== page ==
Read more about the 49-year-old British who has spent twenty-one years in the Singapore communications industry.
Can you share with us the contributions you've made to the IT industry?
I like to think that whatever I have done has been associated with a leading edge technology of the day, whether it was low-cost long-haul radio data communications for the oil and gas sector, or developing Singapore as a center of excellence in secure payments solutions during my time with Racal Electronics. Perhaps my claim to fame is being the first to introduce and evangelize the need for anti virus software into Singapore back in the mid-80s.
Is there a role model whom you look up to?
I don’t really have a single role model, but two personalities that I admire greatly are Sir Richard Branson and Sir Cliff Richard. Branson because he started with virtually nothing, built an immensely successful business organisation and obviously enjoys himself. Cliff Richard, because he has managed to combine success without compromising his principles. What that means to me is that it is possible to be successful, have fun and remain true to your beliefs. If you ask me about an Asian role model, then I would have to say Aung San Syu Chi, for simply having the courage of her convictions in the face of extraordinary adversity.
Which aspect(s) of the Asian culture do you think makes for a good or bad business edge in the global IT market?
Asians are great innovators (take Sim Wong Hoo of Creative Technology for example) and I think that has resulted in a lot of really neat stuff out there in the global market. Another aspect that I think is very positive is the willingness to adopt new technology and leverage it for competitive advantage. Singapore’s telecommunications infrastructure is a prime example; it is light years ahead of just about everywhere else, including the West. On the negative side perhaps is the tendency for many Asians still to think that the rules of the game that apply in their national markets are equally valid in the global market – which is absolutely not the case. Guanxi might be all-important for a deal in China but not, for example, in the US.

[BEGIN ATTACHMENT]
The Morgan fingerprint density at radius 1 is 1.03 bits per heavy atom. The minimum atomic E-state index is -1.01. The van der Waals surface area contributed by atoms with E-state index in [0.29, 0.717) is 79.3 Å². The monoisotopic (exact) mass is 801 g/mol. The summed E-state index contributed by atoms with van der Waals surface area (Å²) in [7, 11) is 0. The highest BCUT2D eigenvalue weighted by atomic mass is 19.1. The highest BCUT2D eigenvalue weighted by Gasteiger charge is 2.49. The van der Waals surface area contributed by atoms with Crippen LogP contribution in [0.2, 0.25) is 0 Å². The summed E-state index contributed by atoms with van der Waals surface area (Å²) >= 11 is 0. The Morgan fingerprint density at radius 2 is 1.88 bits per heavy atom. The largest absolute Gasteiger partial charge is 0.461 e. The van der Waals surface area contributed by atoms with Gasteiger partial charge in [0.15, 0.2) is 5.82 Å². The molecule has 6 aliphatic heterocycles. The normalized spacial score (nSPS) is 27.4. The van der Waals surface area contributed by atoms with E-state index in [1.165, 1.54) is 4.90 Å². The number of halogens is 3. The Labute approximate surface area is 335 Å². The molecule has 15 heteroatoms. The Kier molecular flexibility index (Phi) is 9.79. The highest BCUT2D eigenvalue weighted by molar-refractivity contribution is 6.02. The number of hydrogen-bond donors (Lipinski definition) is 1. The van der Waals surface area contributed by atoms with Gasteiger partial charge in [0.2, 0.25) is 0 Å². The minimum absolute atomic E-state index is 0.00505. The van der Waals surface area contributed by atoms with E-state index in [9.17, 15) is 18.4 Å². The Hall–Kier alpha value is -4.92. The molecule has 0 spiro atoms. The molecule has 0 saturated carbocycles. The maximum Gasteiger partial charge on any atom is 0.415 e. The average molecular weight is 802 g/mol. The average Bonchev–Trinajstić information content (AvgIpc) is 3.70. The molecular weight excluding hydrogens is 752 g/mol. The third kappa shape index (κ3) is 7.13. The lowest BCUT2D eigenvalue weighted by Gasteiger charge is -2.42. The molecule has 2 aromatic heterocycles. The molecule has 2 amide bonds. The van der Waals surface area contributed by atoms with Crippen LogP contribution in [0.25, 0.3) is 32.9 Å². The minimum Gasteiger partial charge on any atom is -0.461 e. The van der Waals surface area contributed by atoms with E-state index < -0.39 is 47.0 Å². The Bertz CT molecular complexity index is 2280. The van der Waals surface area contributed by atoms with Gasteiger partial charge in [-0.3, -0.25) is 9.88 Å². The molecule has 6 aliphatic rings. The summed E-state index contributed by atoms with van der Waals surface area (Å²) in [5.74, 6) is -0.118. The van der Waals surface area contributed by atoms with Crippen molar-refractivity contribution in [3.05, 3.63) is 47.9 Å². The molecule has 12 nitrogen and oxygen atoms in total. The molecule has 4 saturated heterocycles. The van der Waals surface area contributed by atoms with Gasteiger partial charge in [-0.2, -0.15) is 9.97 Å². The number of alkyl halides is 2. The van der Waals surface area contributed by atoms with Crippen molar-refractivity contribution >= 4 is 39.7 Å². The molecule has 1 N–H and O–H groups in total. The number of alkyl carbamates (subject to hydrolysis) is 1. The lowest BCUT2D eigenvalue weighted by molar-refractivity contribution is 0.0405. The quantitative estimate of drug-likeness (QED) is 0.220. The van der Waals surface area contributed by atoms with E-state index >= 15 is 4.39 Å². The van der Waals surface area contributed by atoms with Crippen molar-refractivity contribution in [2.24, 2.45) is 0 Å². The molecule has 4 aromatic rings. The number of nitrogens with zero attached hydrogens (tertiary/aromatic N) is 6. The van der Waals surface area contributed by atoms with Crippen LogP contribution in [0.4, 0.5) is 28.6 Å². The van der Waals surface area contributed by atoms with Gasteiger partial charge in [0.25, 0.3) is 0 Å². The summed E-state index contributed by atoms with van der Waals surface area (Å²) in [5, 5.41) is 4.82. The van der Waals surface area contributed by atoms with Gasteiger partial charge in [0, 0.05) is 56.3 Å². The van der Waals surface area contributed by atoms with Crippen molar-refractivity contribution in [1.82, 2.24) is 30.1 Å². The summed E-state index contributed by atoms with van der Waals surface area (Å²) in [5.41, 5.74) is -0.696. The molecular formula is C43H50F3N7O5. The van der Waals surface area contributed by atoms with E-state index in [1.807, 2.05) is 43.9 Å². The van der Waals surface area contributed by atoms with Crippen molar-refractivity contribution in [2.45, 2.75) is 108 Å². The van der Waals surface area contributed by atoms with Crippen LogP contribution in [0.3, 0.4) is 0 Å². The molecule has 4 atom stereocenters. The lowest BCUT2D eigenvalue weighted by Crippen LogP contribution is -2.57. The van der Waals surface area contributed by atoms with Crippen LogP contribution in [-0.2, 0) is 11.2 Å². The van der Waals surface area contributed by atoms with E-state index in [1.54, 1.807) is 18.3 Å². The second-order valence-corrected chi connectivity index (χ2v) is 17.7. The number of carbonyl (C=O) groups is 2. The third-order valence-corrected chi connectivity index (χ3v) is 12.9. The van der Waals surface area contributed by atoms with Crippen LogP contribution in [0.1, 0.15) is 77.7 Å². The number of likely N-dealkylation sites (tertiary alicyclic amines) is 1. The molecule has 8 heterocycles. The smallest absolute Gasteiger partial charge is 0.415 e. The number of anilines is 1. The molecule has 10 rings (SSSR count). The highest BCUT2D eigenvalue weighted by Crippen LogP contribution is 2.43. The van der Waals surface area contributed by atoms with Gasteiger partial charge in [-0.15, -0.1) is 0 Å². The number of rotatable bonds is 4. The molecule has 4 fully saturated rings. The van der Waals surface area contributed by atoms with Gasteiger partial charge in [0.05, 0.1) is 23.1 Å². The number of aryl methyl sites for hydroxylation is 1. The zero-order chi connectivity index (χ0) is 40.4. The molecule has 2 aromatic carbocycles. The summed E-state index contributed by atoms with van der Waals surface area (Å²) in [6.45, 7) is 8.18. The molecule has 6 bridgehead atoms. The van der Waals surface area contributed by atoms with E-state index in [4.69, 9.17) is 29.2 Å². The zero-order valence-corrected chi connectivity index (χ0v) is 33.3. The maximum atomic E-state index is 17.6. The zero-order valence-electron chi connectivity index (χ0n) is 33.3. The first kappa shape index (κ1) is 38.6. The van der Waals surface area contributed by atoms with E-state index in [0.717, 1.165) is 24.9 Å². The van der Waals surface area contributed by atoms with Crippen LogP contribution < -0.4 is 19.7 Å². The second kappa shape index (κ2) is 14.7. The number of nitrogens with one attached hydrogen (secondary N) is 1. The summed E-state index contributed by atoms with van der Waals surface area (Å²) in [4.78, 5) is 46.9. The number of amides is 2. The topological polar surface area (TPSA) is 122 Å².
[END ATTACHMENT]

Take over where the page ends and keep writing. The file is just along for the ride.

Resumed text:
We have more tools, better technology, but less time. What happened?
The tools and the technology are certainly better, but we have become slaves to them. The proliferation of the Internet, email and mobile phones has set the expectations that we are all contactable round the clock wherever we happen to be. The expectation is therefore instant gratification. Coupled with the problems of junk e-mail and the propensity of people to c.c. you completely unnecessarily, your entire day can easily be spent in dealing with e-mail. We are constantly bombarded with information, far more than we can ever hope to digest. We have less time to think, to step back and try to see the strategic picture. It was therefore with great dismay that I read of airlines introducing in-flight email. That will not, in my opinion, add to productivity.
What do you do to de-stress?
I travel a great deal so spending time with my family is really important. I also sporadically work on improving my golf swing, I read a great deal and watch the National Geographic channel on cable to remind me that there is a higher order at work in our lives.
Which Web sites do you visit most often?
I don’t surf the Web for fun, but for information and news, so my most frequently used Web sites would probably be CBS MarketWatch and the BBC World Service, plus of course www.netegrity.com!
What is your most prized possession?
Well, I don’t think I have any material things that I would consider “prized possessions”, but the most important “thing” in my life is my family. My family and their future is the main driver behind what I do these days.
More about People: Managing Asia.